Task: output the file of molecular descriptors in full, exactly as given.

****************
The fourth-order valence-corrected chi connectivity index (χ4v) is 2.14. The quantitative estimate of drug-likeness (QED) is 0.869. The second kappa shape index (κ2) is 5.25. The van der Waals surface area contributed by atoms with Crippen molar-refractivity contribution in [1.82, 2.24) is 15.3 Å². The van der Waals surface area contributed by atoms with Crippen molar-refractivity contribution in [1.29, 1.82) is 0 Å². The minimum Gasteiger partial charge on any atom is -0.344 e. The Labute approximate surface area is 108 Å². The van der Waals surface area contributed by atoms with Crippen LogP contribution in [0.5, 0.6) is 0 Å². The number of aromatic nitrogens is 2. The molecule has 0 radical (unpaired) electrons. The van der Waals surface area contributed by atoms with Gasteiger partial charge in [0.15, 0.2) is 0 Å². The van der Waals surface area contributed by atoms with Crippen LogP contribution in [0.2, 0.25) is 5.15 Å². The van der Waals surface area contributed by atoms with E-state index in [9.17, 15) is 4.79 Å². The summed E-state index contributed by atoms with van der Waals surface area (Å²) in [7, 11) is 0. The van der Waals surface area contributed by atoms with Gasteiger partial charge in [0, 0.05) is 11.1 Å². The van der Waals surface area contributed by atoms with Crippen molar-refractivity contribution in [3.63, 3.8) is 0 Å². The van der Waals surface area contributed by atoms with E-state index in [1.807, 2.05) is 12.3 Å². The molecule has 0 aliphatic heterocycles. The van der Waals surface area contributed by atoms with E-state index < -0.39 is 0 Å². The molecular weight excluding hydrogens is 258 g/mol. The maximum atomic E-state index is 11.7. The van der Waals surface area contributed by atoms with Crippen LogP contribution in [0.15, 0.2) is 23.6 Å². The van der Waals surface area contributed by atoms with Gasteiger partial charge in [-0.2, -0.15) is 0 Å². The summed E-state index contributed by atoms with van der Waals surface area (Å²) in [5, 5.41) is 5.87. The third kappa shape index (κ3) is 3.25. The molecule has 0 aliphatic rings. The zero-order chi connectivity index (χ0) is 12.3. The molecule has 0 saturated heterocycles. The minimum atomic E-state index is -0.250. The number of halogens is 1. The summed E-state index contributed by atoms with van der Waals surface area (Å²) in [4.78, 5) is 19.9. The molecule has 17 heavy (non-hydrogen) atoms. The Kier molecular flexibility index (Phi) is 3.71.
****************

The fourth-order valence-corrected chi connectivity index (χ4v) is 2.14. The quantitative estimate of drug-likeness (QED) is 0.869. The second kappa shape index (κ2) is 5.25. The van der Waals surface area contributed by atoms with Crippen molar-refractivity contribution in [1.82, 2.24) is 15.3 Å². The van der Waals surface area contributed by atoms with Crippen molar-refractivity contribution in [1.29, 1.82) is 0 Å². The minimum Gasteiger partial charge on any atom is -0.344 e. The Labute approximate surface area is 108 Å². The van der Waals surface area contributed by atoms with Crippen LogP contribution in [0.5, 0.6) is 0 Å². The number of aromatic nitrogens is 2. The molecule has 0 radical (unpaired) electrons. The van der Waals surface area contributed by atoms with Gasteiger partial charge in [0.15, 0.2) is 0 Å². The van der Waals surface area contributed by atoms with Crippen LogP contribution in [0.2, 0.25) is 5.15 Å². The van der Waals surface area contributed by atoms with E-state index in [9.17, 15) is 4.79 Å². The summed E-state index contributed by atoms with van der Waals surface area (Å²) in [7, 11) is 0. The van der Waals surface area contributed by atoms with Gasteiger partial charge in [0, 0.05) is 11.1 Å². The van der Waals surface area contributed by atoms with Crippen molar-refractivity contribution in [3.63, 3.8) is 0 Å². The van der Waals surface area contributed by atoms with E-state index in [1.807, 2.05) is 12.3 Å². The molecule has 0 aliphatic heterocycles. The van der Waals surface area contributed by atoms with E-state index < -0.39 is 0 Å². The molecular weight excluding hydrogens is 258 g/mol. The maximum atomic E-state index is 11.7. The van der Waals surface area contributed by atoms with Crippen LogP contribution in [0.15, 0.2) is 23.6 Å². The van der Waals surface area contributed by atoms with Gasteiger partial charge in [-0.2, -0.15) is 0 Å². The summed E-state index contributed by atoms with van der Waals surface area (Å²) in [5, 5.41) is 5.87. The third kappa shape index (κ3) is 3.25. The molecule has 0 aliphatic rings. The zero-order chi connectivity index (χ0) is 12.3. The molecule has 0 saturated heterocycles. The minimum atomic E-state index is -0.250. The number of halogens is 1. The summed E-state index contributed by atoms with van der Waals surface area (Å²) in [4.78, 5) is 19.9. The molecule has 17 heavy (non-hydrogen) atoms. The Kier molecular flexibility index (Phi) is 3.71.